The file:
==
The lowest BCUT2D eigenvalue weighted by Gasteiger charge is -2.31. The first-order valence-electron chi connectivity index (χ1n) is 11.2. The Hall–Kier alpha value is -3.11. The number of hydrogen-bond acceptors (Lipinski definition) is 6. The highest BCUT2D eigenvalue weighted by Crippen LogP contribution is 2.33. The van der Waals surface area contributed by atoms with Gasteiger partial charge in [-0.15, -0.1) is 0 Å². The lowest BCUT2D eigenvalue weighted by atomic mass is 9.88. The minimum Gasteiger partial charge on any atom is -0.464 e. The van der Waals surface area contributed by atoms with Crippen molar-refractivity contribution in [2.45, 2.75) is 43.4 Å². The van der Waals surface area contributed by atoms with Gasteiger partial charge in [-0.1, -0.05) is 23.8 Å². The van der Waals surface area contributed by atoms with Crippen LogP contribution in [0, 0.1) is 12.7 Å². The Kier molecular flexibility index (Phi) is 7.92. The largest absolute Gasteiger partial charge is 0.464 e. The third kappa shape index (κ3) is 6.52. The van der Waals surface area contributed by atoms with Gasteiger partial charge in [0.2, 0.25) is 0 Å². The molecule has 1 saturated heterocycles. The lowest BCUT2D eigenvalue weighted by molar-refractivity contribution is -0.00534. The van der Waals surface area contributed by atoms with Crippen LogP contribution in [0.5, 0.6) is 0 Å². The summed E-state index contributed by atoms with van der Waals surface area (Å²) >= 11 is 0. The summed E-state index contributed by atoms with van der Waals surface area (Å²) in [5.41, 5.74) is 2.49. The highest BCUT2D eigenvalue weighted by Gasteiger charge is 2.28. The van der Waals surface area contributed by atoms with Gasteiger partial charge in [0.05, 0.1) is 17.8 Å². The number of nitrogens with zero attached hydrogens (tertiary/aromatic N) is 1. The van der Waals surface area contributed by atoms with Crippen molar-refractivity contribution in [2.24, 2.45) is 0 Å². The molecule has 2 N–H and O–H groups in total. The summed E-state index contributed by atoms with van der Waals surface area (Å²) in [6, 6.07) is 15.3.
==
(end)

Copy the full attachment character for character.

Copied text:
The lowest BCUT2D eigenvalue weighted by Gasteiger charge is -2.31. The first-order valence-electron chi connectivity index (χ1n) is 11.2. The Hall–Kier alpha value is -3.11. The number of hydrogen-bond acceptors (Lipinski definition) is 6. The highest BCUT2D eigenvalue weighted by Crippen LogP contribution is 2.33. The van der Waals surface area contributed by atoms with Gasteiger partial charge in [-0.15, -0.1) is 0 Å². The lowest BCUT2D eigenvalue weighted by atomic mass is 9.88. The minimum Gasteiger partial charge on any atom is -0.464 e. The van der Waals surface area contributed by atoms with Crippen molar-refractivity contribution in [2.45, 2.75) is 43.4 Å². The van der Waals surface area contributed by atoms with Gasteiger partial charge in [-0.1, -0.05) is 23.8 Å². The van der Waals surface area contributed by atoms with Crippen LogP contribution in [0, 0.1) is 12.7 Å². The Kier molecular flexibility index (Phi) is 7.92. The largest absolute Gasteiger partial charge is 0.464 e. The third kappa shape index (κ3) is 6.52. The van der Waals surface area contributed by atoms with Gasteiger partial charge in [0.2, 0.25) is 0 Å². The molecule has 1 saturated heterocycles. The lowest BCUT2D eigenvalue weighted by molar-refractivity contribution is -0.00534. The van der Waals surface area contributed by atoms with Crippen LogP contribution in [0.5, 0.6) is 0 Å². The summed E-state index contributed by atoms with van der Waals surface area (Å²) >= 11 is 0. The summed E-state index contributed by atoms with van der Waals surface area (Å²) in [5.41, 5.74) is 2.49. The highest BCUT2D eigenvalue weighted by Gasteiger charge is 2.28. The van der Waals surface area contributed by atoms with Gasteiger partial charge in [0.05, 0.1) is 17.8 Å². The number of nitrogens with zero attached hydrogens (tertiary/aromatic N) is 1. The van der Waals surface area contributed by atoms with Crippen molar-refractivity contribution in [2.24, 2.45) is 0 Å². The molecule has 2 N–H and O–H groups in total. The summed E-state index contributed by atoms with van der Waals surface area (Å²) in [6, 6.07) is 15.3.